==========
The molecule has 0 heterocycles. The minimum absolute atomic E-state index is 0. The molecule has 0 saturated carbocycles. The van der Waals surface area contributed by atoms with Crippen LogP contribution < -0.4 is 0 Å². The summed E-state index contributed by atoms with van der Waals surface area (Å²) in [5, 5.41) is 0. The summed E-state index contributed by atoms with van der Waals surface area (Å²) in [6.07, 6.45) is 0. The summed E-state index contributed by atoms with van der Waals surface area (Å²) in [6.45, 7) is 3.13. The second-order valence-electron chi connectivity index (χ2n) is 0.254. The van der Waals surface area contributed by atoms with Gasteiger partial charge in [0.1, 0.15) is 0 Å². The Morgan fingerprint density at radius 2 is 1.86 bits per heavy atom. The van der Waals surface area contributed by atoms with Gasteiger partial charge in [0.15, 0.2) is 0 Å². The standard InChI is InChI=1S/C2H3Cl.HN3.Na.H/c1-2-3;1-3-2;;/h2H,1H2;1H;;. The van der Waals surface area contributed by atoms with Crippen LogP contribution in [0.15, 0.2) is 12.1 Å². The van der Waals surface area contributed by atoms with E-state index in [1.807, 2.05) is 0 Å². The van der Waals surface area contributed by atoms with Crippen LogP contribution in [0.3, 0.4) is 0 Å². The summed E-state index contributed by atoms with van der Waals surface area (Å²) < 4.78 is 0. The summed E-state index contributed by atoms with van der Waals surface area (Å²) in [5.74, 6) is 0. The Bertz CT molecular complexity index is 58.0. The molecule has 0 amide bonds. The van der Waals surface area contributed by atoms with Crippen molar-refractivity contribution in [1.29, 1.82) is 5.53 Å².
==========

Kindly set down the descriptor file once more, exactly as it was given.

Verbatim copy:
The molecule has 0 heterocycles. The minimum absolute atomic E-state index is 0. The molecule has 0 saturated carbocycles. The van der Waals surface area contributed by atoms with Crippen LogP contribution < -0.4 is 0 Å². The summed E-state index contributed by atoms with van der Waals surface area (Å²) in [5, 5.41) is 0. The summed E-state index contributed by atoms with van der Waals surface area (Å²) in [6.07, 6.45) is 0. The summed E-state index contributed by atoms with van der Waals surface area (Å²) in [6.45, 7) is 3.13. The second-order valence-electron chi connectivity index (χ2n) is 0.254. The van der Waals surface area contributed by atoms with Gasteiger partial charge in [0.1, 0.15) is 0 Å². The Morgan fingerprint density at radius 2 is 1.86 bits per heavy atom. The van der Waals surface area contributed by atoms with Gasteiger partial charge in [0.15, 0.2) is 0 Å². The standard InChI is InChI=1S/C2H3Cl.HN3.Na.H/c1-2-3;1-3-2;;/h2H,1H2;1H;;. The van der Waals surface area contributed by atoms with Crippen LogP contribution in [0.15, 0.2) is 12.1 Å². The van der Waals surface area contributed by atoms with E-state index in [1.807, 2.05) is 0 Å². The van der Waals surface area contributed by atoms with Crippen LogP contribution in [0.3, 0.4) is 0 Å². The summed E-state index contributed by atoms with van der Waals surface area (Å²) < 4.78 is 0. The summed E-state index contributed by atoms with van der Waals surface area (Å²) in [5.74, 6) is 0. The Bertz CT molecular complexity index is 58.0. The molecule has 0 amide bonds. The van der Waals surface area contributed by atoms with Crippen molar-refractivity contribution in [1.29, 1.82) is 5.53 Å².